FDA issues further warning to e-cigarette manufacturers

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Food and Drug Administration Commissioner Dr. Scott Gottlieb has issued a stern warning on youth e-cigarettes use - the second within six days - to manufacturers of electronic nicotine delivery systems.

Calling the rate that young people are using tobacco products - especially e-cigarettes -"unacceptable," Gottlieb said the FDA "can't allow these trends to continue" and that manufacturers "better take heed of these trends."

The FDA had said Sept. 12 that it issued letters to the manufacturers of e-cigarettes asking them to be submit within 60 days plans describing how they will address what it called widespread youth access and use of their products.

In his most recent statement Gottlieb said he won't be "deterred or obstructed" in addressing these trends and reminded that "under the law e-cig manufacturers will basically need to show a net public health benefit in order to get authorization from the FDA to market their products."

"How challenging will that be for the e-cigarette products that are now being widely used by kids and given all the evidence of teen use?," said Gottlieb in the statement released Sept. 18.

He added, "These firms better take heed of these trends."

Gottlieb added that the FDA is in "possession of data that shows a disturbingly sharp rise in the number of teens using e-cigarettes in just the last year." While saying the data will be "made public very soon," he said there is an "obligation to act on what we know."

"And what we know is very disturbing," Gottlieb said.

"We have data to show that use of e-cigarettes, while potentially posing much less harm than combusting tobacco, is not benign. It causes its own health effects. And nicotine use by kids is dangerous. It causes direct effects on their health and their brains."

He added, "Not to mention the risk of lifelong addiction."

"There's a large pool of nicotine users that's being created among kids by these products. And some portion of them are at risk of transitioning to and risking addiction to cigarettes," Gottlieb said.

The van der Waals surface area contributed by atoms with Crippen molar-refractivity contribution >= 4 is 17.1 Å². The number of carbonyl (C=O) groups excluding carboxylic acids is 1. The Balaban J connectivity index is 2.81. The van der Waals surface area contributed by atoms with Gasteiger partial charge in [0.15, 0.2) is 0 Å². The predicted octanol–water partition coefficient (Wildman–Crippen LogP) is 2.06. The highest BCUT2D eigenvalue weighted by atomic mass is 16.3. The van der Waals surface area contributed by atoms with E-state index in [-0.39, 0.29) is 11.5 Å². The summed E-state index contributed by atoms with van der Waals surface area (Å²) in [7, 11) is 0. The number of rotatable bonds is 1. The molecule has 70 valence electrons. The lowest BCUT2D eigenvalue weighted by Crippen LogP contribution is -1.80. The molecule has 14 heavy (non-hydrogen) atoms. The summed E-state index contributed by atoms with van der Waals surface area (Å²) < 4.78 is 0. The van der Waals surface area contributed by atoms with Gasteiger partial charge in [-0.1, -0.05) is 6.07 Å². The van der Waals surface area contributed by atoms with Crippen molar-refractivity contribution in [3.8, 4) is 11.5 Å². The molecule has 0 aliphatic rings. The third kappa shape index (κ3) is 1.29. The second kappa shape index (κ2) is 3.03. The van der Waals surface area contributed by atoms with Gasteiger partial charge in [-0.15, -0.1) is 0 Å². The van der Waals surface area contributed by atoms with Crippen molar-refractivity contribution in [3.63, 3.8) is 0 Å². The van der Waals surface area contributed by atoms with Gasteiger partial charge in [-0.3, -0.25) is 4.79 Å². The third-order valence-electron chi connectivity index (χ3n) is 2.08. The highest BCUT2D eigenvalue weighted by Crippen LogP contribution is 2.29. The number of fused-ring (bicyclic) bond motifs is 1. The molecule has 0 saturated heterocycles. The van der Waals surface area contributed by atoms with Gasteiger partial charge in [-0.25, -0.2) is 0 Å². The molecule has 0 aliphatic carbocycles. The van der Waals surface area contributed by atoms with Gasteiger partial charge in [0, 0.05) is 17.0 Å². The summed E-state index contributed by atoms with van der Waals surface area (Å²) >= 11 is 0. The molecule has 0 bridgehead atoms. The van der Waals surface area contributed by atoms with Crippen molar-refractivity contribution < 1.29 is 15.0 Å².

"The National Academy of Medicine report from earlier this year found that kids who use e-cigarettes are more likely to try combustible cigarettes. And that jeopardizes the extraordinary public health gains we've made in reducing smoking rates in this nation."

In 2010, a federal appeals court upheld an injunction against the FDA's attempt to ban e-cigarettes or regulate them more strictly as drugs in terms of any therapeutic use as alternative to combustible cigarettes.

Gottlieb said he continues to believe "e-cigarettes may present an important opportunity for adult smokers to transition off combustible tobacco products" and hears from such smokers who have switched to e-cigarettes.

He added, however, he has been increasingly "hearing from parents of kids who are addicted - telling me how easy it is for teens to buy these e-cigarettes, how the e-cig images are all over social media, how their kids tell them so many of their peer group in high school are using them."

He said the "numbers of kids now using these products is so large; it's hard for me to understand how the manufacturers don't know what we now know."

"It's not only the numbers I'm looking at; it's the American families who are facing a lifetime of addiction and serious health risks for their kids." 

Gottlieb added that "the manufacturers have a narrow window to act, or be acted upon," said that he would be "meeting with the largest manufactures myself" and called addressing the issue possibly "the most important thing" he could do as commissioner.

"I have broad support for the steps I'm taking. I won't be deterred or obstructed," Gottlieb said.

"And I'm committed to seeing these actions to their conclusion. I won't stop until this problem is solved. This may be the most important thing I can accomplish in my role as the agency's commissioner."

E-cigarettes, which use a battery to heat liquid - generally in cartridges containing nicotine and a flavoring - into aerosol or vapor for inhaling, have been said to be less harmful for individual smokers who substitute them for conventional cigarettes.